Learner Assessment

Another critical area that needed focused attention was the assessment of learners. Assessment forms a major part of our National Curriculum and is meant to be integrated into daily teaching. However, at Trevor Manuel, teaching would completely stop for the last 4 weeks of term in order for assessment to take place. Assessment for the various subjects would be printed out in booklet form and handed out to learners to sit and complete. This not only disrupted daily teaching and learning, but it put young learners in an exam-type situation that they were not emotionally ready for. We have therefore re-developed the assessment tasks to better support the curriculum and have ensured that it is seamlessly integrated into the normal teaching day. In this way, we are able to ensure that the assessment is age-appropriate and is less overwhelming for teachers and learners.

Structure

Through our observation period at the school, we realised that there was a severe lack of structure within the various grades. Teachers across the grades did not meet regularly to plan for teaching and, therefore, each teacher was on a different page. When teachers did meet to discuss their teaching, it would usually be the Xhosa teachers on one side and the Afrikaans teachers on the other. This caused segregation between the teachers in the grade. For this reason, we decided to run weekly planning meetings with the teachers involved in the Teacher Mentorship Programme. This has ensured that every teacher teaches the same content at the same time, and has also developed a spirit of unity across the grade. At our weekly meetings, we discuss planning, teaching strategies, assessment and the management and development of resources. These meetings also create a platform for teachers to touch base, share ideas and concerns, as well as support one another. The sense of unity that our weekly meetings have created is priceless.The Grade 1 teachers now operate as a team and work together for the benefit of the grade.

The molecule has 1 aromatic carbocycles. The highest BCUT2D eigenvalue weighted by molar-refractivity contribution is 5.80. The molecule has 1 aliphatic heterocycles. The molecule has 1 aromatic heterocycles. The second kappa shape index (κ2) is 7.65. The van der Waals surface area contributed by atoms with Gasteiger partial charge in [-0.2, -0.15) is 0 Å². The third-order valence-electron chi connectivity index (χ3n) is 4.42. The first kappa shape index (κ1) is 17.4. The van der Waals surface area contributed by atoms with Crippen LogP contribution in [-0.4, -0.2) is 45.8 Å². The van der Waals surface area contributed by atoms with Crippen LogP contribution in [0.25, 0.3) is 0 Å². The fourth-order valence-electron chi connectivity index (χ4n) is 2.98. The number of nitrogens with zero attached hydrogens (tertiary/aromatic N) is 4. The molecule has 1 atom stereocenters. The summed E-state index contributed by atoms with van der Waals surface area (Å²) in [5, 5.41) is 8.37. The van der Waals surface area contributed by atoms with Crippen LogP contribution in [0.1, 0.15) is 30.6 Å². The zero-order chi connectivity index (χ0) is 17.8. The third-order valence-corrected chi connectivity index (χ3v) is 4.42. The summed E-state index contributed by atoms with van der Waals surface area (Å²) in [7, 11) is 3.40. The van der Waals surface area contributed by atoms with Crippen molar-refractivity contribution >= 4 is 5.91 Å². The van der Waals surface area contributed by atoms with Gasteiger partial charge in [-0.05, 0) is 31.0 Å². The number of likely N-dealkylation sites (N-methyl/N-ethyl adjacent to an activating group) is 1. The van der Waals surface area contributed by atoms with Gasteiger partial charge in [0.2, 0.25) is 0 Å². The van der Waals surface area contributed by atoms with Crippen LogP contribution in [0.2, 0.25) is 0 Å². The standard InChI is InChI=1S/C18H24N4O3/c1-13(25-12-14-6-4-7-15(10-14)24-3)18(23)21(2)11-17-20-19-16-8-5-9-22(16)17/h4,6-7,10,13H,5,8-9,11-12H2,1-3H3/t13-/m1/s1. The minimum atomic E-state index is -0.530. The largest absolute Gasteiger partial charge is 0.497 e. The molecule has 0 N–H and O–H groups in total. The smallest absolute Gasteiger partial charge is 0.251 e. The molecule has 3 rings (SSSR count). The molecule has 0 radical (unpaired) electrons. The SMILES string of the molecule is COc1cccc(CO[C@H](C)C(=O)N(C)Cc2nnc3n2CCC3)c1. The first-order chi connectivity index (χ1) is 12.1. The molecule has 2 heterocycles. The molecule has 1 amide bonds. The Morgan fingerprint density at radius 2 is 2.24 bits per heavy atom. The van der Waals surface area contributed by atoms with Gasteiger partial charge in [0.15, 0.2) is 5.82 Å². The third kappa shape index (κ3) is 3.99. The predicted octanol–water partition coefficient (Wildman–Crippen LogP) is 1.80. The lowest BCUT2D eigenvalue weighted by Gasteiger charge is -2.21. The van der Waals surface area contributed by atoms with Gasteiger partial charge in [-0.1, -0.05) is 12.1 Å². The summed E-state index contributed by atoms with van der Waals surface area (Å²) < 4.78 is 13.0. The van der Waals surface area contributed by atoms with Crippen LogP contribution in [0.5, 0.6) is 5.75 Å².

Benefits

The Teacher Mentorship Programme has been a great success to date, and has added tremendous value into the teaching and learning environment. It has opened up doors to fostering better relationships with the Department of Education and the management of the school, both of whom readily accept our support. Further evidence of its success is shown in the comparison results of 2014 and 2015, where the pass rate in every subject of learning has improved dramatically. This shows the Programme’s benefit in a tangible way and motivates us to continue to move forward, full steam ahead.